Wildlife Friendly Fencing Modification on the Gas Hills Highway

On May 1, 2024, BHA habitat stewardship staff joined Biologists and seasonal field staff to modify barbed wire fence along the Gas Hills Highway outside of Lander, Wyoming. This BLM boundary fence was installed over 70 years ago; as a result, it was not built with wildlife friendly practices in mind. This is a story that is consistent across the intermountain West. The impact of this project was three-fold considering it borders crucial winter range for pronghorn, sage-grouse core area and presents a serious migration barrier. 

 

In this case, modification entailed converting fencing into 4 strand barbed wire with smooth bottom wire and increasing the distance between the bottom wire and the ground to 16" to increase mule deer and pronghorn permeability.

 

In damaged sections of fence or areas where wash-out erosion had created gaps below the bottom wire, signs of  concentrated wildlife crossing were readily evident. Swaths of tracks narrowed to single file to utilize the crossing point and large tufts of fur hung from barbs where pronghorn had scraped their backs while attempting to squeeze underneath.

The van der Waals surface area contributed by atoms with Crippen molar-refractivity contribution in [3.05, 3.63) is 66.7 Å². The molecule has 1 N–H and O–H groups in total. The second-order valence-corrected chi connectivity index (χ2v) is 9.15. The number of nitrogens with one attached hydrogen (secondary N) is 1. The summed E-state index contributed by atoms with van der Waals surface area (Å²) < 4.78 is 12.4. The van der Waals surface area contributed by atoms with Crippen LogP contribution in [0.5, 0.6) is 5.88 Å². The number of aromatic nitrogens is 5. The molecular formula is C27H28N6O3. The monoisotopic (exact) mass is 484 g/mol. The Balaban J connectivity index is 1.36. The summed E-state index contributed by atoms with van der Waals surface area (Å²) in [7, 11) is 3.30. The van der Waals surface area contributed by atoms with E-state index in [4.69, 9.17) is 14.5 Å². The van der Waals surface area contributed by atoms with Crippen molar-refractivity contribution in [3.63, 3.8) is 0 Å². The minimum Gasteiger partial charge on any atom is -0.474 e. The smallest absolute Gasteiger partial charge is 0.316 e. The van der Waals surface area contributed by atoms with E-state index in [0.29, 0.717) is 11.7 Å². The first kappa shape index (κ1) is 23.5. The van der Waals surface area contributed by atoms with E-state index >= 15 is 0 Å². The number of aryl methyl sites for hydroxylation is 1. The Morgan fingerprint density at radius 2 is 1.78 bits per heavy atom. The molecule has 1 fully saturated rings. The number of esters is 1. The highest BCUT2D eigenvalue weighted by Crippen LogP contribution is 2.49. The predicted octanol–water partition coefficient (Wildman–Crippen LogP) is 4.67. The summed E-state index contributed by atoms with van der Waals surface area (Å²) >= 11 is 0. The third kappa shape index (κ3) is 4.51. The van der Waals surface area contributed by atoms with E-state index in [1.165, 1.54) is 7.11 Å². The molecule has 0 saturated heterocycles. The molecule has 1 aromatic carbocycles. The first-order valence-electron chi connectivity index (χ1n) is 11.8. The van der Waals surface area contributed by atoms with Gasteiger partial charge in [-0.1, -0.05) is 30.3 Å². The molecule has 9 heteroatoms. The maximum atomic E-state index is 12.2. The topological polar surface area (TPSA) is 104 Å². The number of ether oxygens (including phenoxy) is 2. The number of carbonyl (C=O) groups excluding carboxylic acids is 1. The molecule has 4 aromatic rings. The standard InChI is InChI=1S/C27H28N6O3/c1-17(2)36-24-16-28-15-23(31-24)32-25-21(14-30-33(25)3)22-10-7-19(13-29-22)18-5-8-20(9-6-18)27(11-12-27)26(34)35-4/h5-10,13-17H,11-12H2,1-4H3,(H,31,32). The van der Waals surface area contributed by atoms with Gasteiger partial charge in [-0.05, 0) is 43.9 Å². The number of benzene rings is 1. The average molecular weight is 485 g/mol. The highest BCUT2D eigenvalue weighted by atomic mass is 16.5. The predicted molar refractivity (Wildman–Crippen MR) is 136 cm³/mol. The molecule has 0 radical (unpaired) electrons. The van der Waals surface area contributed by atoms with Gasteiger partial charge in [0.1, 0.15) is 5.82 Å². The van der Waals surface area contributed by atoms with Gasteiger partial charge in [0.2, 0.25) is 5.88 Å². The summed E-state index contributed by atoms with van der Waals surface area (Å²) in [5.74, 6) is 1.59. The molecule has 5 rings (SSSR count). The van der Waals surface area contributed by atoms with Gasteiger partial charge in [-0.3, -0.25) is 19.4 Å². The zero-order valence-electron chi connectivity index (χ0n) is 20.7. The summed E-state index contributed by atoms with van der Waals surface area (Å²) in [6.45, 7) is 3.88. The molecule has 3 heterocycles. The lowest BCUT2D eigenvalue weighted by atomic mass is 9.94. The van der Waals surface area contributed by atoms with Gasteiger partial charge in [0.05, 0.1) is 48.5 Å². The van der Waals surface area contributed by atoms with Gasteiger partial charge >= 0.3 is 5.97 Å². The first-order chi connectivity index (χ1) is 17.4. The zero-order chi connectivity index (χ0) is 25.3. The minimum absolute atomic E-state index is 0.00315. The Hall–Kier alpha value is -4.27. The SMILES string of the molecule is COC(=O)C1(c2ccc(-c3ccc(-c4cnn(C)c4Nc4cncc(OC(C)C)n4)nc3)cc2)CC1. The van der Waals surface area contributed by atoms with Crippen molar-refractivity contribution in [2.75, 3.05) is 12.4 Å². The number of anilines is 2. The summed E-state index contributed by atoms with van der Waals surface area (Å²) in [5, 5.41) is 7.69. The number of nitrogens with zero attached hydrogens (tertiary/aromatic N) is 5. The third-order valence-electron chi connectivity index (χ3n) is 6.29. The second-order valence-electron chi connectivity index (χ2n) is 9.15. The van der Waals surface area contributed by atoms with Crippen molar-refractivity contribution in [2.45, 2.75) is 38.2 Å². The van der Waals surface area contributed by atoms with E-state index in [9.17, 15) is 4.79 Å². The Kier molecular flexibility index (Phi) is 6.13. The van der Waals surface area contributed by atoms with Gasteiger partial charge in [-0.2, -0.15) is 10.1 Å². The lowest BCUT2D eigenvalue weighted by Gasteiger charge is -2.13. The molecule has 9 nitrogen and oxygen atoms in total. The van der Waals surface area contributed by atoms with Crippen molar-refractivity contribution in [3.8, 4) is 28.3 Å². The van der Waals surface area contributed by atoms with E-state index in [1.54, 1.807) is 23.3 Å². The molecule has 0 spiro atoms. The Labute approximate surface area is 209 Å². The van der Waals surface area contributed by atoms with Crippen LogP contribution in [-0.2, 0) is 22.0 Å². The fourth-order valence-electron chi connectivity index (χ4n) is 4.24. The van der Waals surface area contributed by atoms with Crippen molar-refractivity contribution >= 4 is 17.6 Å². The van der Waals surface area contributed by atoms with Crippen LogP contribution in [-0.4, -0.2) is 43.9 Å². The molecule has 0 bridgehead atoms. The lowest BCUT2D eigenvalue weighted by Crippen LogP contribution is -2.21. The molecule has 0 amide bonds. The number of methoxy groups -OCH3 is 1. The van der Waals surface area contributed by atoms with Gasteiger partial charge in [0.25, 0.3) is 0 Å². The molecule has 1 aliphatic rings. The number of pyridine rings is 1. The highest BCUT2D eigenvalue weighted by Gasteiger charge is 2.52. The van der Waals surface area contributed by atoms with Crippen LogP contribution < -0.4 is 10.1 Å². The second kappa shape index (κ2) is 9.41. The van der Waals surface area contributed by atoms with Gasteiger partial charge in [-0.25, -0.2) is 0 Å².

Several wildlife friendly H-braces had already been installed with game cameras recording them to study their effectiveness in terms of the animals ability to find and utilize them. The BLM is in a constant balancing act to both serve the public interest, in this case, maintain exclusionary fence for grazing permittees, as well as be good stewards of the animals that call our public lands home.

 

Ultimately, 3 miles of fence were converted to wildlife friendly arrangements with plans to return to convert an additional 3 miles during the Fall of 2024. BHA is proud to collaborate on this major step in a multi-year, multi organization project to decrease human impact on the landscape and improve our public lands. 

About Andrew Hahne

Habitat Stewardship Coordinator (MT, WY, ID) for Backcountry Hunters & Anglers

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